The other major states of the Warring States period were all founded early in the Zhou dynasty, which presumably gave them the advantage of having had a long time to build up their power. I lack the sources to be able to properly explain how they were able to build a base that exceeded in power both the Zhou and neighbouring states that may have been of equally long standing.

share|improve this answer

It all came down to greed and power. The Zhou Dynasty had become so large that it was becoming difficult, if not impossible, to manage and keep under control. As a result, the Zhou leaders created separate territories and appointed leaders over each territory. As these territories began to grow and prosper, they started to pull away from the Zhou leadership and started to form their own political structures.

Eventually, one of these territories (Ch'in) emerged as a true power with their own government and military. They eventually conquered each of the other territories of the Zhou Dynasty, effectively bringing it to an end.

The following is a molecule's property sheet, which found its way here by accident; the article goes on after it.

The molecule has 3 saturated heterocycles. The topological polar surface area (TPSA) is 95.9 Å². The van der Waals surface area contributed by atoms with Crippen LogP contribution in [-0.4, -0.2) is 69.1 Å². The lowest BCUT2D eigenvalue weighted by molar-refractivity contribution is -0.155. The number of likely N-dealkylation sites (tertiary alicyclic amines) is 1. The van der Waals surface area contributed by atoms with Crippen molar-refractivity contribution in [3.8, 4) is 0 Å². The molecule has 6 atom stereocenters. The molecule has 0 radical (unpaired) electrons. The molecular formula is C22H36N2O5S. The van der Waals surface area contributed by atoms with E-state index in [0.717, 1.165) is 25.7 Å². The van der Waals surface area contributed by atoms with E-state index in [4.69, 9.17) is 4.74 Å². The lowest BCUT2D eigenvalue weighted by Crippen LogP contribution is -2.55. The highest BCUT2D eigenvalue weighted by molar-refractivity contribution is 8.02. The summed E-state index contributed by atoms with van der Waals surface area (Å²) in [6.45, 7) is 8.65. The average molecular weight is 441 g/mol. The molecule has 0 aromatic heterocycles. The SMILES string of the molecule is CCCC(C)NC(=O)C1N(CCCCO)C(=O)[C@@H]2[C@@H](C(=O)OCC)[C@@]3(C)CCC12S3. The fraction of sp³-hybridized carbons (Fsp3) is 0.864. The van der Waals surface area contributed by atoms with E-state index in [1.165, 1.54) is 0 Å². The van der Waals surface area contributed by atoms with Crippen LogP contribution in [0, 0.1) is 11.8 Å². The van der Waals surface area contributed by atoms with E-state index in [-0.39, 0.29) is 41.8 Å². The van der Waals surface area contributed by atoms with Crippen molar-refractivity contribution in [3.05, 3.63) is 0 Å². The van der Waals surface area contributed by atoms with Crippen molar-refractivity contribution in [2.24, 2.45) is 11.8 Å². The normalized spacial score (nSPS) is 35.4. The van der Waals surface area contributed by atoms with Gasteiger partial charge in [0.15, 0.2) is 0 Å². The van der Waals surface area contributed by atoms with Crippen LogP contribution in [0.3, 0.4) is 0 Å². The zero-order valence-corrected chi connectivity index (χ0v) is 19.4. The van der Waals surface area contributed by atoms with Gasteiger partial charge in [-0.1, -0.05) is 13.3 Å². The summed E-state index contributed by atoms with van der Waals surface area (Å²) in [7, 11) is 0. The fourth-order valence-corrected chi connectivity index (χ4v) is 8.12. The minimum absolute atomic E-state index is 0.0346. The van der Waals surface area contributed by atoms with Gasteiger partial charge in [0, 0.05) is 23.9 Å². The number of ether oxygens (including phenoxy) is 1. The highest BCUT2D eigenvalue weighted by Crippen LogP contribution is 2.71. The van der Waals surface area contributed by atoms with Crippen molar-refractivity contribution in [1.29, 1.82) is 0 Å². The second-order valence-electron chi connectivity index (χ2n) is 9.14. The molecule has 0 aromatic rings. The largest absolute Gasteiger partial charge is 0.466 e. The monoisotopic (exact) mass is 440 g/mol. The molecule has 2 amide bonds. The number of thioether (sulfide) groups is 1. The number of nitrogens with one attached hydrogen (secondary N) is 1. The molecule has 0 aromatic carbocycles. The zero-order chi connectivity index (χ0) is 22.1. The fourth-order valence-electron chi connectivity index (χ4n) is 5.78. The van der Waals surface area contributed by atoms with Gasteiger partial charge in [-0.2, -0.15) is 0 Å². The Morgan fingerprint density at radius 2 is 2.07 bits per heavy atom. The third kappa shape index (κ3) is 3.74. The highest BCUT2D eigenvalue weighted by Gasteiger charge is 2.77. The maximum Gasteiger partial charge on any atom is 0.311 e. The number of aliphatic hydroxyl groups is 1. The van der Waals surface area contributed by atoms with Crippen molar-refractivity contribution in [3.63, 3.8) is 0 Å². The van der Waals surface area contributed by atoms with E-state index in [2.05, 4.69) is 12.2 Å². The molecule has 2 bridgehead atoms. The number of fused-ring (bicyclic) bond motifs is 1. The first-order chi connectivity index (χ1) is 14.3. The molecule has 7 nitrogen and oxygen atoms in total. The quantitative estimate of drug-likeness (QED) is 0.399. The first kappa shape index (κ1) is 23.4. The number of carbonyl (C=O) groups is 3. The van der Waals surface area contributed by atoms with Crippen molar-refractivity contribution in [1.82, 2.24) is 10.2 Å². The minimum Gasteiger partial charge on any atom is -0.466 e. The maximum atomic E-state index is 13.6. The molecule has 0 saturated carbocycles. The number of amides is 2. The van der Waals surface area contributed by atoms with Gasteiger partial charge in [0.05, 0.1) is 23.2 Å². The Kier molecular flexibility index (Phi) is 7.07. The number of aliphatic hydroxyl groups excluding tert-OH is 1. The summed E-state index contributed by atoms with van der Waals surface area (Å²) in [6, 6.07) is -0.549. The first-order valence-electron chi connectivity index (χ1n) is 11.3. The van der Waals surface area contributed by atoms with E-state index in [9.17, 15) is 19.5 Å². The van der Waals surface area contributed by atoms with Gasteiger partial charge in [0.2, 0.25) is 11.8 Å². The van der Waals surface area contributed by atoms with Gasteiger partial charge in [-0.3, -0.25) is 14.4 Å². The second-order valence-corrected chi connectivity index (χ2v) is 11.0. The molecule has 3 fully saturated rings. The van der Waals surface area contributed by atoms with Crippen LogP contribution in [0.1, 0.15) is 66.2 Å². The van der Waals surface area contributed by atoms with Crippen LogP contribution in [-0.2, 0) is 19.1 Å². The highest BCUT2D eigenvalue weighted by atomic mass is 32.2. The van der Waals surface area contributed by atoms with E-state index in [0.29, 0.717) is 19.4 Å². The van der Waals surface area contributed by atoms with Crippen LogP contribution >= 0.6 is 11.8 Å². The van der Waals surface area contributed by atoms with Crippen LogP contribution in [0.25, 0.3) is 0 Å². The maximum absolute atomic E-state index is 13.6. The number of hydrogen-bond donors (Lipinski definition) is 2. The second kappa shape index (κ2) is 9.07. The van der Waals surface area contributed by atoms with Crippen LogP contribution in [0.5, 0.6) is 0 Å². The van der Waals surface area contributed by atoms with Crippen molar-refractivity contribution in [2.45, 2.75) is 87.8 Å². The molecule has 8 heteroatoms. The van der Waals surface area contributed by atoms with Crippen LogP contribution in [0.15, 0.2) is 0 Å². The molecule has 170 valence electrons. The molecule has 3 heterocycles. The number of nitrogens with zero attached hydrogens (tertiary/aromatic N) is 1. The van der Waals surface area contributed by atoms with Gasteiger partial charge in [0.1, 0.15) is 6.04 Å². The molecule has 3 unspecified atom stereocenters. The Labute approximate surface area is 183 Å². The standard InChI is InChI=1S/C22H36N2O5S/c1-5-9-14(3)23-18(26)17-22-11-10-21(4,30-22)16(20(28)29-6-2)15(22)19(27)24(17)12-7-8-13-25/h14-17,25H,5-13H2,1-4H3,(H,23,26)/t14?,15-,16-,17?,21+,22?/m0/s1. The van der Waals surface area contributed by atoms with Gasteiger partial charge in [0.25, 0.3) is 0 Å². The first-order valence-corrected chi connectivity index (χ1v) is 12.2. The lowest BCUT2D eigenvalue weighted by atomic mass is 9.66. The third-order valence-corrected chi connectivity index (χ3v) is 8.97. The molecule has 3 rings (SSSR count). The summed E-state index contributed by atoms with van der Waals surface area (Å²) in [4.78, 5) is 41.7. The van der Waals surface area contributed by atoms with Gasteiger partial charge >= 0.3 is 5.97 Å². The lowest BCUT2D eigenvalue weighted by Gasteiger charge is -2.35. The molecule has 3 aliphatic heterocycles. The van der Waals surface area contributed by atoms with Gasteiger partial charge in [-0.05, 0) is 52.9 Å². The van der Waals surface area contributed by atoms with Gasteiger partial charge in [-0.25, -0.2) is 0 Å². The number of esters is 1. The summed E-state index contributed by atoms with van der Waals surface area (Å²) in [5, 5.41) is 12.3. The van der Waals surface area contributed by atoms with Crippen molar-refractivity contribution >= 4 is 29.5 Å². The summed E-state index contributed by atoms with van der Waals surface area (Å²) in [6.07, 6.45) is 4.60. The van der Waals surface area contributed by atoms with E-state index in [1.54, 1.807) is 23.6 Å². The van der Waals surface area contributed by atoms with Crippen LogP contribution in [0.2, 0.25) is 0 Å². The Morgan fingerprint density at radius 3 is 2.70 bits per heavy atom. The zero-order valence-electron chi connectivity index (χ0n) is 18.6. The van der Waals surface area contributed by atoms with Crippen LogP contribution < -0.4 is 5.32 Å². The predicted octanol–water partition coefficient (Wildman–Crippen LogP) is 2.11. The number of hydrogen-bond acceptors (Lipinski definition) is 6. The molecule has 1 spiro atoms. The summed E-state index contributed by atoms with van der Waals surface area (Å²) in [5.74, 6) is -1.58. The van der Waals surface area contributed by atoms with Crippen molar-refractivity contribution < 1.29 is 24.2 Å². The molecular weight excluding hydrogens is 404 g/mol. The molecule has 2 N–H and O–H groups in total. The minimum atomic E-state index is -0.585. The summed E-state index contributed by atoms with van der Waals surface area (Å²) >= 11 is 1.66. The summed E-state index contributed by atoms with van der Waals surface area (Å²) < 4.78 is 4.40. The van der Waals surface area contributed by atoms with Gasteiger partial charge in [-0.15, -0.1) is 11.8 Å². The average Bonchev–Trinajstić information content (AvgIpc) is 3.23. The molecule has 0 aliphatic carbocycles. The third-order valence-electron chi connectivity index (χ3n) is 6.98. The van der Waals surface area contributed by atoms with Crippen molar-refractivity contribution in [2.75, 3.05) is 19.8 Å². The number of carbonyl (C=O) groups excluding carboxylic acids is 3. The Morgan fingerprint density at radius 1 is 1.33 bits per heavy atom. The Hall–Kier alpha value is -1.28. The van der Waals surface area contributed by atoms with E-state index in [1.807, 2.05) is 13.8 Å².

share|improve this answer
4  
In other words, a pretty typical development for a feudal state? –  Wladimir Palant Oct 20 '11 at 10:57
    
I think we can always come up with the specific events that led to the fall (hence +1 to line's answer) but the general trend should also be recognized and respected. Hence +1 to this too. –  Monster Truck Jul 25 '12 at 13:31

The Zhou dynasty was brought down by the rise of the Qin dynasty, leaders of a ruthless but efficient state based in the west, that offered the "latest" in commercial, agricultural, and military technology.

The Qin soon imploded because of the unpopularity of its cruel regime, paving the way for the Han dynasty. But it destroyed a lot of what had come before it.

share|improve this answer
    
sorry, downvote: the chronology is off by a few centuries... –  Felix Goldberg Apr 4 '13 at 22:39